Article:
Magistrate protest as ‘bouncers’ get power to give on-the-spot fine

Frances Gibb and Richard Ford write in the Times about magistrates’ concerns that private security companies being given access to the Police National Computer:

Security guards and others accredited, such as park wardens, parking attendants and shopping centre guards, have access to the Police National Computer and must use it before issuing an on-the-spot fine. Where the offender has a criminal record, a ticket should not be issued but the police called and the offender dealt with through the courts system.

But John Howson, deputy chairman of the 30,000 Magistrates’ Association in England and Wales, said there were already numerous examples of such tickets being issued inappropriately. “Our concern is that here we have essentially a ‘third-tier’ police force that is now including security guards and door supervisors. These people need to check the Police National Computer to see if the person has a criminal record. We don’t think it appropriate for these people to have that access.”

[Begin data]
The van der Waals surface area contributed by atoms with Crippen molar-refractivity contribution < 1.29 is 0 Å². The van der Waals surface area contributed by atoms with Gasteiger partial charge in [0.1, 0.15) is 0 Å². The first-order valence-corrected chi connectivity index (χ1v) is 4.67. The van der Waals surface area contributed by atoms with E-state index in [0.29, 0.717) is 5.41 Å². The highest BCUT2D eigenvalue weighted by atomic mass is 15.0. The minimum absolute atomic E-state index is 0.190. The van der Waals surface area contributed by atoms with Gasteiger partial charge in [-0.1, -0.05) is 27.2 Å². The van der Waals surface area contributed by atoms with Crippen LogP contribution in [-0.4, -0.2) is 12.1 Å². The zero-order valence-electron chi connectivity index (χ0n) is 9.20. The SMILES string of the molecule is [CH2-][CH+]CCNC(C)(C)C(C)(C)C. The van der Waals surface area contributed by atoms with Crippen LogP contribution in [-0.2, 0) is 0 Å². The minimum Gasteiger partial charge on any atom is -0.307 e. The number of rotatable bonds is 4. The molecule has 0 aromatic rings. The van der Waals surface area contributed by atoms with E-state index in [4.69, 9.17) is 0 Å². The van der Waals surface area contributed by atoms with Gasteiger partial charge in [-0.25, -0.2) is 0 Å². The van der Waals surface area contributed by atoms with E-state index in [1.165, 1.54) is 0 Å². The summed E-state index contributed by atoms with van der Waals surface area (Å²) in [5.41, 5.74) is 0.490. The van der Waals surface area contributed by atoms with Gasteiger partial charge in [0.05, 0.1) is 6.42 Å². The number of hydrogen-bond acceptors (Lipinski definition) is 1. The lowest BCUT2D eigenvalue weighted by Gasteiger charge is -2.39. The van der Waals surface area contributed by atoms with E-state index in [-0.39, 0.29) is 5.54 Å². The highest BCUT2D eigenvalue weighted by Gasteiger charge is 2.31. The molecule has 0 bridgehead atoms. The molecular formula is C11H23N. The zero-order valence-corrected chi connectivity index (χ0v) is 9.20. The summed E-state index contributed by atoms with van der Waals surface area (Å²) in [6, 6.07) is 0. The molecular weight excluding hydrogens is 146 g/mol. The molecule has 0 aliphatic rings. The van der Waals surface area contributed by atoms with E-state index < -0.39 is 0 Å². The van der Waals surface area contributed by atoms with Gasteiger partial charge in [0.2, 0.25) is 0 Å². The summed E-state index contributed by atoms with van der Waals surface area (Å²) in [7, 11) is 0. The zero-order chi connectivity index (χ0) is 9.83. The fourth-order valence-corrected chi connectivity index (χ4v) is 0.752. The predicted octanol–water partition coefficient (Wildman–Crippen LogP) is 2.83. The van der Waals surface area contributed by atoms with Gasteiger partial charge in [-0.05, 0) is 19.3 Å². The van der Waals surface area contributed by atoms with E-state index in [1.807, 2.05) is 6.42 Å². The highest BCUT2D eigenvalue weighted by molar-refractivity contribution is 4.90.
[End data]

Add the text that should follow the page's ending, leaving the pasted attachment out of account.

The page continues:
Together with conditional cautions, such “out-of-court” penalties are now handed out to half of all 1.4 million offenders dealt with a year.

One thought on “Magistrate protest as ‘bouncers’ get power to give on-the-spot fine

  1. Mark says:

    Do these people have the power to detain? Otherwise why stick around to a) give your details and b) receive a fine.

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